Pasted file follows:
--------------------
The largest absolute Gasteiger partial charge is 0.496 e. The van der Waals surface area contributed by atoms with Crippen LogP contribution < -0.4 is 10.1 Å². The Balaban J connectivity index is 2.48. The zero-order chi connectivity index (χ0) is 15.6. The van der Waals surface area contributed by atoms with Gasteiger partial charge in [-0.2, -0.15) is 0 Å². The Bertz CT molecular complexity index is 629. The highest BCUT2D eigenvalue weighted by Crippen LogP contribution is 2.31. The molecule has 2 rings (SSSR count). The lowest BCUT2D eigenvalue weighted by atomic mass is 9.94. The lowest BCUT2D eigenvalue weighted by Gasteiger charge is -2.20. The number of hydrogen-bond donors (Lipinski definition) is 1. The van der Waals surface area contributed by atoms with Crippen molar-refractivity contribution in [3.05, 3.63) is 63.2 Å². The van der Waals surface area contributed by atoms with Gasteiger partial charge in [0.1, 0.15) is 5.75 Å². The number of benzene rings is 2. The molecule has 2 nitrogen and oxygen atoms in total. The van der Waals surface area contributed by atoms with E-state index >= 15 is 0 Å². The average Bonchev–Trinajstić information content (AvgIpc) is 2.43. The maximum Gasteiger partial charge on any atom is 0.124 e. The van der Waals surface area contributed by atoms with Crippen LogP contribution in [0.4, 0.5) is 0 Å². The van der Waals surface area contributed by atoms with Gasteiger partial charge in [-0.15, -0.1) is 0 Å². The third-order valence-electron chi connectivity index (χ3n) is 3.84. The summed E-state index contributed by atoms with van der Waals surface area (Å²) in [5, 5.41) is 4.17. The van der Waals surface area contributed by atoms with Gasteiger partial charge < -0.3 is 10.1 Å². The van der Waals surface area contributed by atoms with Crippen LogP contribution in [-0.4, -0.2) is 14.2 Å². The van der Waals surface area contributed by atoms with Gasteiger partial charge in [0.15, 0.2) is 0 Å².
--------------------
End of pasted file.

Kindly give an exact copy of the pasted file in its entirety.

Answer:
The largest absolute Gasteiger partial charge is 0.496 e. The van der Waals surface area contributed by atoms with Crippen LogP contribution < -0.4 is 10.1 Å². The Balaban J connectivity index is 2.48. The zero-order chi connectivity index (χ0) is 15.6. The van der Waals surface area contributed by atoms with Gasteiger partial charge in [-0.2, -0.15) is 0 Å². The Bertz CT molecular complexity index is 629. The highest BCUT2D eigenvalue weighted by Crippen LogP contribution is 2.31. The molecule has 2 rings (SSSR count). The lowest BCUT2D eigenvalue weighted by atomic mass is 9.94. The lowest BCUT2D eigenvalue weighted by Gasteiger charge is -2.20. The number of hydrogen-bond donors (Lipinski definition) is 1. The van der Waals surface area contributed by atoms with Crippen molar-refractivity contribution in [3.05, 3.63) is 63.2 Å². The van der Waals surface area contributed by atoms with Gasteiger partial charge in [0.1, 0.15) is 5.75 Å². The number of benzene rings is 2. The molecule has 2 nitrogen and oxygen atoms in total. The van der Waals surface area contributed by atoms with E-state index >= 15 is 0 Å². The average Bonchev–Trinajstić information content (AvgIpc) is 2.43. The maximum Gasteiger partial charge on any atom is 0.124 e. The van der Waals surface area contributed by atoms with Crippen LogP contribution in [0.4, 0.5) is 0 Å². The van der Waals surface area contributed by atoms with Gasteiger partial charge in [-0.15, -0.1) is 0 Å². The third-order valence-electron chi connectivity index (χ3n) is 3.84. The summed E-state index contributed by atoms with van der Waals surface area (Å²) in [5, 5.41) is 4.17. The van der Waals surface area contributed by atoms with Gasteiger partial charge < -0.3 is 10.1 Å². The van der Waals surface area contributed by atoms with Crippen LogP contribution in [-0.4, -0.2) is 14.2 Å². The van der Waals surface area contributed by atoms with Gasteiger partial charge in [0.15, 0.2) is 0 Å².